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Plans advance for Kern's Bakery redevelopment

The developers want to preserve the building's historic detail and integrity, and provide an urban dwelling for retail, entertainment and food. The plan is to also have a beer garden, walking and biking trails near the train tracks, joint entrances to nearby parks and about 500 parking spaces.

Plans are advancing in the Kern's Bakery redevelopment project.

Renderings from the architect and developers show more details about what they have in store for the building and the surrounding property.

Oliver Smith Realty Auction and Company, Inc. as well as investment companies from Asheville and Atlanta bought the property last fall. In May 2017, the bakery was added to the list of National Historic Places.

The developers want to preserve the building's historic detail and integrity, and provide an urban dwelling for retail, entertainment and food.

"So you'll come in in the middle of the building, then there will be an open courtyard with lots of light, open seating, so you can go to different concepts, go get a beer, get a glass of wine, some food," said developer and sales director Peter Medlyn.

The plan is to also have a beer garden, walking and biking trails near the train tracks, joint entrances to nearby parks and about 500 parking spaces.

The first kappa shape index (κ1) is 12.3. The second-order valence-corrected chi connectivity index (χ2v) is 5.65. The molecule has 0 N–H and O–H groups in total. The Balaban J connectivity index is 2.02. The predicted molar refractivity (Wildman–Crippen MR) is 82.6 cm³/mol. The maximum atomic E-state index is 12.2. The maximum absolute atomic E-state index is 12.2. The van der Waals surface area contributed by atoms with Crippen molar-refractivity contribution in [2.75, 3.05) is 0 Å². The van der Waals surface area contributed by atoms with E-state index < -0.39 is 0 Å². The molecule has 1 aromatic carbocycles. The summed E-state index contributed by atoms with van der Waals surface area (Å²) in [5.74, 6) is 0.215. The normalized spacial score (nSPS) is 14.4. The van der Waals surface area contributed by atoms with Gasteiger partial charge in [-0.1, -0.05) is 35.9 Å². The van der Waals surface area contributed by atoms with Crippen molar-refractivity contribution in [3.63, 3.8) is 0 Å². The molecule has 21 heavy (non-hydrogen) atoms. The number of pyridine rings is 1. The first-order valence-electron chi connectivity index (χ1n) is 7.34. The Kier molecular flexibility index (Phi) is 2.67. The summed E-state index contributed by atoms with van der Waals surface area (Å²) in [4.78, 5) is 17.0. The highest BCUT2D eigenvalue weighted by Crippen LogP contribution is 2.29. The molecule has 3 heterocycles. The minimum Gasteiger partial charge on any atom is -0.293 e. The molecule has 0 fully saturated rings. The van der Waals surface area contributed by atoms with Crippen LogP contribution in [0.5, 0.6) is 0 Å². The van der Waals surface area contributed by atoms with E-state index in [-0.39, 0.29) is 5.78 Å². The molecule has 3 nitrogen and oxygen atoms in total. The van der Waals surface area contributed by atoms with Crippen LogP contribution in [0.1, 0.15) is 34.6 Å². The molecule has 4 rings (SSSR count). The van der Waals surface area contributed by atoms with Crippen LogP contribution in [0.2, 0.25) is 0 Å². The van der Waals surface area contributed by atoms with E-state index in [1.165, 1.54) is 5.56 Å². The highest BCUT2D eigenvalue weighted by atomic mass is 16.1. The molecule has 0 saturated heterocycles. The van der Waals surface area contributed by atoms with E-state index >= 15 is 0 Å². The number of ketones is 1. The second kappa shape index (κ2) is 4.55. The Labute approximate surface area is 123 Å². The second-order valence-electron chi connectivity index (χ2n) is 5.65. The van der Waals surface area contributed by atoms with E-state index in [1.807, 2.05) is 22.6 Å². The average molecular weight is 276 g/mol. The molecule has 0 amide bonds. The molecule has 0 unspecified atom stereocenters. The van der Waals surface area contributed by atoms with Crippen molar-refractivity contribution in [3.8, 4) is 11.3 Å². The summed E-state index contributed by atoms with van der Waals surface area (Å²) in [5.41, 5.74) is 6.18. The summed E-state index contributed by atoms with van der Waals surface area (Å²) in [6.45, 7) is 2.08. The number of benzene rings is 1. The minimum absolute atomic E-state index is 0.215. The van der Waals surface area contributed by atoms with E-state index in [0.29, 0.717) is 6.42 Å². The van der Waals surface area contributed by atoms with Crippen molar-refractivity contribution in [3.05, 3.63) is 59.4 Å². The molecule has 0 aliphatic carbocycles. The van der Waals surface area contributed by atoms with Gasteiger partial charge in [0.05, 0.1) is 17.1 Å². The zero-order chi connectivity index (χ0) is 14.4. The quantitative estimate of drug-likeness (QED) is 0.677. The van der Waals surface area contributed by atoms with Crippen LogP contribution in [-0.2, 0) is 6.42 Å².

The 60,000 square foot building sits on 15 acres.

Behind the building, developers want to build loft apartments. And next to the building will be a restaurant that will have a similar facade to the historic bakery.

Developers can't reveal what tenants will occupy the spaces inside the building, but they say it's about 60 percent committed.

Developers have been working on the Kerns project for months. They are still in the architecture phase and the timeline is not finalized. But, they hope to start construction in a few months with a possible open date sometime in 2019.

The multi-million dollar project is yet another construction plan in South Knoxville, which along with the Riverfront, is experiencing a building boom.

"That's a real big thing for us for critical mass, all those people we can see walking over and using our space," Medlyn said.

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